Dilip Kumar aka Yousaf Khan, a Bollywood legend and a humanitarian par excellence, died on the 7th of July, 2021, in Mumbai, at age 98.
His overarching presence in Indian cinema spanned more than half a century. While most actors and artists fade away after retiring from the profession, Dilip Kumar remained a praiseworthy presence in the hearts of billions of his fans in India, Pakistan and in the desi diaspora.
I grew up in Peshawar hearing the stories of Dilip Kumar and seeing his movies. Each of his movies resonated with people across India and Pakistan, but even more so in Peshawar. His on-screen demeanor, his inflections and his dress and hairstyle became a trend for millions of his fans. We, in Peshawar, felt a special kinship with him.
He was born in 1922 within the walled city of Peshawar into a large family of 12 brothers and sisters. His father Ghulam Sarwar Khan supplied seasonal fruit from Peshawar to the British Indian Army as far away as Calcutta. In 1928, his father went to Mumbai to expand his business. Train loads of semi-ripened Peshawari fruits would travel by train across India to the British garrisons. However, it all came to a stop when British India joined the war effort during WWII. The family fell on hard times, forcing young Yousaf Khan to seek work to help support the large family.
At age 18, he left home for Poona (now Pune) and worked in the British Club where he sold sandwiches and fruit to the English Sahibs and their wives. He made good money and returned home with savings of some ten thousand rupees. His mother was curious about the large sum, but the son assured her that he had earned the money working very hard as an independent contractor at the British Club.
The trajectory of his life after his first movie Jawar Bhata in 1944 is well-documented. He acted in over 70 movies that garnered him seven Filmfare Awards (the Indian version of American Oscars) and numerous other awards.
An unexpected invitation
My wish to meet Yousaf Khan came true in June 1993 (and again in 1995) when Dr. Abida Usman, his grandniece, called to ask if I would have time to come to Toronto to meet him. Yousaf Khan had come to Canada to raise funds for Bosnian Muslims.
Upon my arrival, the hosts Abida and Khalid Usman made the introduction. It seems that the hosts had already introduced me to him – and he showed a genuine pleasure in meeting a fellow Peshawari.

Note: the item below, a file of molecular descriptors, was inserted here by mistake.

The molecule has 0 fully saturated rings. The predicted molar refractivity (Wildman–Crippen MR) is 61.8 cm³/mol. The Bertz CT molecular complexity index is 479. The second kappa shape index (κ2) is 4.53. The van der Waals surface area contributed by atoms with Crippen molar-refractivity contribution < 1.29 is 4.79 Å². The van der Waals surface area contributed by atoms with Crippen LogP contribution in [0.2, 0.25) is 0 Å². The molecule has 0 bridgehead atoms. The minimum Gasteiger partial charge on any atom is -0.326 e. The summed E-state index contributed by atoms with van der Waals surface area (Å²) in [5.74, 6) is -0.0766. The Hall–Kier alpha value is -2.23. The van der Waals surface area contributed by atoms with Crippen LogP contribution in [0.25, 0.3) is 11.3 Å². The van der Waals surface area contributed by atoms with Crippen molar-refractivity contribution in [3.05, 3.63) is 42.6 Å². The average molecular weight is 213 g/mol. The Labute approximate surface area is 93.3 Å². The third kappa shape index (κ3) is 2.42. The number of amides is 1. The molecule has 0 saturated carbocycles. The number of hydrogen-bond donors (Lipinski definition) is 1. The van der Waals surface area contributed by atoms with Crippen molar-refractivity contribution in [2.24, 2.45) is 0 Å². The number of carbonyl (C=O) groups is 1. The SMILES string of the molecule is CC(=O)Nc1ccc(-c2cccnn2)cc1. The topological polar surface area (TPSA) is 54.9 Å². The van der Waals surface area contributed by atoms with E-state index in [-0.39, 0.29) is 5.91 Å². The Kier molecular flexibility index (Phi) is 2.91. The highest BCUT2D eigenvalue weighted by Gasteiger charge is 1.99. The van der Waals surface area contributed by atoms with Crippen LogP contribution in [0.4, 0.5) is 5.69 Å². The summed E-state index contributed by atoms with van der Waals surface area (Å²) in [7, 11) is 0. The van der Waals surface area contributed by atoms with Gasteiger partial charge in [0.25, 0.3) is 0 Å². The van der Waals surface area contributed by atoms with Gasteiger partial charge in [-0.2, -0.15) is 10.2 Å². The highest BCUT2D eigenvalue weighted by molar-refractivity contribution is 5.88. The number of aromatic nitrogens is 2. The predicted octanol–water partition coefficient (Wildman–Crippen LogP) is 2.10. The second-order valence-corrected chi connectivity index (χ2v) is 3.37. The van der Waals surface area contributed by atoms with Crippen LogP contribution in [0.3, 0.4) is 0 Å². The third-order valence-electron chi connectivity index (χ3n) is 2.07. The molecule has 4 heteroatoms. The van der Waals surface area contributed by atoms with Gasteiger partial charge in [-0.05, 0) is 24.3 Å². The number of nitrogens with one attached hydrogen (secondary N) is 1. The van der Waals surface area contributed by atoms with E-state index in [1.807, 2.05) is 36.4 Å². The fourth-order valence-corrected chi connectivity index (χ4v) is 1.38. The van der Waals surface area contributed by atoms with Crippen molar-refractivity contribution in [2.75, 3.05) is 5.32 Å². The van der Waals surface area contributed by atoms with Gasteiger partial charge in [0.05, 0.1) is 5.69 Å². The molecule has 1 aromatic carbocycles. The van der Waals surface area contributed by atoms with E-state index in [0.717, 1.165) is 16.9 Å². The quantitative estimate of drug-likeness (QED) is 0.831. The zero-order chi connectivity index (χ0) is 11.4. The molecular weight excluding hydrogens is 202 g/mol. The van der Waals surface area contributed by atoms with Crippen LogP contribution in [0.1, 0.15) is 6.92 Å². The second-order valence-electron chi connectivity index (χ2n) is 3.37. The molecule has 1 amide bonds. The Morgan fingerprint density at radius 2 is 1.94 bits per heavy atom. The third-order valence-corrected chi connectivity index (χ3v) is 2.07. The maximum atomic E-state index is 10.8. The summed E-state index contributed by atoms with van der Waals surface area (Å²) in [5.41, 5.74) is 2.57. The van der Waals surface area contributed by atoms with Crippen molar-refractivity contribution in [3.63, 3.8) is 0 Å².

I gave him a hand-drawn map of the old walled city of Peshawar and a monograph on the history of the city. On seeing the map, he got excited and took time to trace his finger across various neighbourhoods, and finally, the location of his ancestral home. He wanted to know the location of three cinemas on the map. He was surprised that I had labeled them not by their original names of Tasveer Mahal, Picture House and Novelties Talkies but as Urli, Wichkarli and Perli. I reminded him, to his great amusement, that Peshawaris had always referred to the three cinemas as the near one (to the city), the middle one and the farther one.
After the pleasantries, I asked him what he remembered about his youth in Peshawar. He said that perhaps the only significant part of his life is his childhood. I noticed that he brushed off his myriad accomplishments as an actor, philanthropist and community leader as if they were not that important. Following are some of the incidents he shared with me.
When bullets started flying, Yousaf ducked under a storefront with “my one foot in the gutter and the other foot on the pavement”. A native policeman pulled him out from under the storefront, gave him a not-too-gentle slap to his neck and asked him to ‘get lost’
Qissa Khani Massacre
On April 23, 1930, there was a huge demonstration against the British rule. Tens of thousands of people had gathered in the bazaar. Among them was 8-year-old Yousaf, who out of curiosity, had walked from his home in a nearby alley to witness the commotion. Soon the situation deteriorated and the police opened fire on the crowd. When bullets started flying, Yousaf ducked under a storefront with “my one foot in the gutter and the other foot on the pavement”. A native policeman pulled him out from under the storefront, gave him a not-too-gentle slap to his neck and asked him to ‘get lost.’ Yousaf ran for his life, taking the back alley along the main sewer (shahi katha) to reach home, only to be scolded by his father. That day hundreds of people lay dead in the bazaar. Just imagine if a stray bullet would have found its way to the boy!
Conflict with Father
Ghulam Sarwar Khan Was a man deeply steeped in Peshawari culture and he had a strong sense of right and wrong. When Prithivi Raj, the son of his good friend from Peshawar Diwan Basherer Nath, started working in the movies, Sarwar Khan warned his friend that he should not allow his son to work as an actor. According to Dilip Kumar he told Basherer Nath that “we are from Peshawar and acting is a profession for the low-class people.” Yet, continued Dilip Kumar, “Little did he know that his own son had also become an actor!” To the question as to whether his father eventually accepted him as an actor, he said “No, he did not.” While he was relating this half a century later, I could see the pain on his face and the moisture in his eyes.